Juliana has an affinity for all animals, including bugs, large or small. She will lie on the ground to closely examine them, usually commenting, “Oh, look, it is so cuuute!” She displays kindness to spiders, centipedes, ants, beetles and assorted flying insects.
Juliana and her Grampy were in the pool for a swimming lesson. There was a moderately-sized bug at the edge of the pool, appearing to struggle. Juliana spied him. “Grampy – we have to save the bug!” Being a wise man, Grampy instructed Juliana to avoid touching the obviously distressed insect. “But,” she protested, “We have to save him!” Grampy found a kickboard, scooped up the bug and carried it to a hedge near the edge of the pool deck, with Juliana in hot pursuit. With the lightning quick reflexes of a child, Juliana reached down to offer a comforting pat to the bug. Her little world of caring and compassion was shaken to the core when the ungrateful creature bit her fingertip. Juliana learned an important lesson.
Even though she was trying to be helpful, the bug perceived otherwise.
This situation repeats itself daily in the human world. Have you ever watched a co-worker struggle with an assignment, and felt the overwhelming urge to jump in with unsolicited help? If you did, you may have experienced an unexpected response. You might have been branded as a know-it-all, bossy or over-controlling. “But,” you sigh,” I’m just trying to help you!” Maybe you’ve had a similar experience at home. Family members just can’t get it right – whatever “it” may be – and you jump in with well-meaning suggestions. “Basil would be better than thyme.” “The sheet will stay tucked in if you do the corners this way.” “If you avoid soda, you’ll feel much better.”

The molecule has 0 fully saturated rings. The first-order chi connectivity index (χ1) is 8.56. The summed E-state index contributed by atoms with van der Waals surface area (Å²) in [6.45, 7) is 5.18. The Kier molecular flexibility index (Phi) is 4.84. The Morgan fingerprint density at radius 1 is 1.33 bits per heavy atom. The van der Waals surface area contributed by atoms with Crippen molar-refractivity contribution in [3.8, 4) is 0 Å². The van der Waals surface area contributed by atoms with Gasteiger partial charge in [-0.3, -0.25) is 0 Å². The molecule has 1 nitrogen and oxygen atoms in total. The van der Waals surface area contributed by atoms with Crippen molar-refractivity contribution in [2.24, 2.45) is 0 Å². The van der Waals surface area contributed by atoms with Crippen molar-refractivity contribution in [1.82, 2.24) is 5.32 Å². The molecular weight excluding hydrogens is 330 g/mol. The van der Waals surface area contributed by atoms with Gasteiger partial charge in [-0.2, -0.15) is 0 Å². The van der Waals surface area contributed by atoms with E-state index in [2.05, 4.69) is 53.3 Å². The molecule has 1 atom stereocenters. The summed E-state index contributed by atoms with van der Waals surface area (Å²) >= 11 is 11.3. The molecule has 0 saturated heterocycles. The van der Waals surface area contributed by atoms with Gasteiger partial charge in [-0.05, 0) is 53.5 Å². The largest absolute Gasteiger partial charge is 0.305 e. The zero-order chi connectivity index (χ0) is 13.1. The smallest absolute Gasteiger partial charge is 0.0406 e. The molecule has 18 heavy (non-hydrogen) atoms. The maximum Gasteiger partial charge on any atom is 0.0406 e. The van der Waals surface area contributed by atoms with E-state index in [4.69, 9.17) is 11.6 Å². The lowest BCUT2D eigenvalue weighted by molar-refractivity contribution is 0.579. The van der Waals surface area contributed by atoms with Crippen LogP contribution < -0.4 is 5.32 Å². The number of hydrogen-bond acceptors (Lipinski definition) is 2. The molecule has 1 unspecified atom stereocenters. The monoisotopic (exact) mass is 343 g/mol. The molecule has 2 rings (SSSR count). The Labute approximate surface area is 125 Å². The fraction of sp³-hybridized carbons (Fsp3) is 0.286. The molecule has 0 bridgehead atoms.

While humans rarely reach out and sting as Juliana’s bug pal did, an unsolicited attempt to save is often
misinterpreted. In turn, the other party responds defensively “Don’t tell me what to do!” “Do you think I’m dense?” “Why do you always have to do everything for me?” The situation escalates and in the end, no one is happy.
Sometimes, in an effort to save others, we help no one.
The next time you feel a need to rescue a coworker or family member, take a step back. Assess the situation. Is your advice desired or even needed? If you believe it is, check your gut by asking “Is there honestly anything I can do that truly will help?”
Sometimes, people - and bugs - fare best when given a chance to figure things out on their own.